2016 Domaine Weinbach Schlossberg Grand Cru Riesling Alsace

SKU #1347079 94 points Decanter

 Domaine Weinbach has long been the estate of the Faller family, and most of its wines come from the Schlossberg, a granitic site of exceptional quality. Some of the Weinbach wines are lightly sweet, but this grand cru is fully dry. The nose is intensely elegant, with restrained citrus and apricot aromas and a whiff of smoke. The palate is fresh and taut, almost angular, and has spice and intensity. This pure and stylish Riesling is very concentrated, of course, and leads into a long, mineral finish. Drinking Window 2020 - 2040. (SB)  (3/2018)

94 points James Suckling

 A juicy young dry Riesling that's easy to enjoy. If you look closer, you discover a pristine wine with fine peachy ripeness, great lemony freshness and serious minerality. Drink now through 2020.  (6/2017)

91 points Vinous

 Crystalline straw-green. Fresh lemon and jasmine aromas and flavors, plus hints of powdered rock. Energetic and focused, presenting an enticing multilayered quality. Bright and very saline on the long, vibrant finish (this strikes me as the most saline of all the wines I tried at the domaine this year). Made from vines grown at the top of the Schlossberg cru, which is characterized by stonier and poorer soils that usually give much more floral wines than the bottom part of the grand cru. There is less of this wine available than usual in this vintage; the estate declassified some of the grapes because the vines had suffered from water stress (not a rare occurrence at the top of the Schlossberg). (ID)  (4/2018)

K&L Notes

Riesling is the king of Alsatian wine and the love of the Faller family. The grapes used in this bottling come from the highest plots of the famous grand cru Schlossberg. The resulting wine is elegant, fine, very dry, and sometimes steely. On the nose, the wine possesses a very ripe, tropical nose. There are notes of apple and white peach on the palate along with nectarine. The acidity is lively and the wine is quite mineral, framed by pineapple accents. It remains quite fresh due to the bracing acidity on the finish with nuances of brown sugar.

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Price: $44.99
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- While the rest of the world has often misappropriated the name--Welchriesling, Riesling Italico, Gray Riesling and Emerald Riesling are all names applied to varieties that are NOT Riesling--this exceptional German varietal has managed to maintain its identity. Perhaps its biggest claims to fame are its intoxicating perfume, often described as having honeyed stone fruit, herb, apple and citrus notes, and its incredible longevity - the wines lasting for decades. Aged Rieslings often take on a distinctive and alluring Petrol-like aroma. Within Germany, the grape seems to do best in the warming slate soils of the Mosel-Saar-Ruwer. Other German regions that turn out great Rieslings include Pfalz, Rheingau and Nahe. German Rieslings are made in a range of ripeness levels. The top wines are assigned Prädikat levels to describe their ripeness at harvest. These are: Kabinett, Spätlese, Auslese, Beerenauslese, Eiswein and Trockenbeerenauslese. Riesling has also achieved acclaim in France's Alsace, the only region in that country where the grape is officially permitted. Alsatian Rieslings are typically dry and wonderfully aromatic. Austrian Riesling is also steadily gaining praise and fine Riesling is also produced in Italy's Alto-Adige and Friuli, in Slovenia and much of Central and Eastern Europe. In the New World its stronghold is Australia, where it does best in the Eden and Clare Valleys. It is also planted in smaller amounts in New Zealand. In the US, winemakers are eschewing the syrupy sweet versions of the 1970s and 1980s, instead making elegant and balanced wines in both California and Washington State.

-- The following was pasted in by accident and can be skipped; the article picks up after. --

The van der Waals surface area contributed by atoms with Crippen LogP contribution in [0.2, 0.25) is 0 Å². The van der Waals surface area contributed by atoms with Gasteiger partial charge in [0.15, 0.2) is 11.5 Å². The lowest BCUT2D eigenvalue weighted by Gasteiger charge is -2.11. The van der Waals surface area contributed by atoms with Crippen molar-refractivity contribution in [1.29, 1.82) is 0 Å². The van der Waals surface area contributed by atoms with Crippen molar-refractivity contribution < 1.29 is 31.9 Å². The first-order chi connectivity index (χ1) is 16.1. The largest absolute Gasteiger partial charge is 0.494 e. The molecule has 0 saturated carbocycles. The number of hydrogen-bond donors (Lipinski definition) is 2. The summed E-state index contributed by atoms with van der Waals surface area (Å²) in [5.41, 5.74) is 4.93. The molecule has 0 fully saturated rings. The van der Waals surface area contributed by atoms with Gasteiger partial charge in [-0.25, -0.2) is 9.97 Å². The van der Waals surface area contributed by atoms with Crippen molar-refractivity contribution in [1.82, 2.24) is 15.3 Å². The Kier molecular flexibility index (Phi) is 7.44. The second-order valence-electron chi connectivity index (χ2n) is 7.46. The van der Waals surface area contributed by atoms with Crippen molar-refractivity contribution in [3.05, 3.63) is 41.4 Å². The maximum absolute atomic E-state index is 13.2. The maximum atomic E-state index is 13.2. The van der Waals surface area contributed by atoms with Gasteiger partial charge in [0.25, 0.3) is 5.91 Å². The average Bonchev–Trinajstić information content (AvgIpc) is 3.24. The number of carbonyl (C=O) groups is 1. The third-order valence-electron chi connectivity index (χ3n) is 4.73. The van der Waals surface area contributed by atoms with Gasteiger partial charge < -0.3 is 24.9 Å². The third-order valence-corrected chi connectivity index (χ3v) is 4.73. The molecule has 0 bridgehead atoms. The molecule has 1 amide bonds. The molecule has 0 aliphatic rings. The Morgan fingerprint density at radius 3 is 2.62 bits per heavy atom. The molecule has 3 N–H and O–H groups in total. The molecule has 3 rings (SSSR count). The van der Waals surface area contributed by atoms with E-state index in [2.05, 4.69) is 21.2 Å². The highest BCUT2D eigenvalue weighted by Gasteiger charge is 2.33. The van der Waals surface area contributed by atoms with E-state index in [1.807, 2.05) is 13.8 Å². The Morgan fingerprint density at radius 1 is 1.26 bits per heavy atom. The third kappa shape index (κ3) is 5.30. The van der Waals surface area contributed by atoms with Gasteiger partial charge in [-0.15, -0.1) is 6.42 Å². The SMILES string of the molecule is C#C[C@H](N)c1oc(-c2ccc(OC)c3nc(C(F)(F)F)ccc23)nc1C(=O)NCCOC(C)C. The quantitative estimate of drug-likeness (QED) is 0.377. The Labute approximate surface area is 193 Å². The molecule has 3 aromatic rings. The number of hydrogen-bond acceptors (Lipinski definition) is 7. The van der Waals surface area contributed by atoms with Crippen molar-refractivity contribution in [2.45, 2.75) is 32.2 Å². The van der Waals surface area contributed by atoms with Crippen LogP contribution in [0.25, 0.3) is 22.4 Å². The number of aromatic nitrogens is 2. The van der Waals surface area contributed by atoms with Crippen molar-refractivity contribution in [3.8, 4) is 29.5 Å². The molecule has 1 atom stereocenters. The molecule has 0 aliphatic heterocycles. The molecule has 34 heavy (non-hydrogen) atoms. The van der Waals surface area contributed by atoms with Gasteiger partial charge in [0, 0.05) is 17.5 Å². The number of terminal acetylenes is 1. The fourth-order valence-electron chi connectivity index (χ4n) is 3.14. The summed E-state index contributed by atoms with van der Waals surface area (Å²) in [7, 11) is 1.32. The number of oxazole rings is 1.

- When it comes to wine, France stands alone. No other country can beat it in terms of quality and diversity. And while many of its Region, Bordeaux, Burgundy and Champagne most obviously, produce wine as rare, as sought-after and nearly as expensive as gold, there are just as many obscurities and values to be had from little known appellations throughout the country. To learn everything there is to know about French wine would take a lifetime. To understand and appreciate French wine, one only has to begin tasting them.


- A region and appellation in France that has been a part of both France and Germany throughout history. Geologically isolated from both countries, Alsace has also maintained much of its own culture and wine tradition, while also being influenced by the traditions of both countries. Alsatian wine is easily recognized by it traditional tall bottles. Alsatian wine makers produce a unique style of varietal wine, 90 percent of which is white.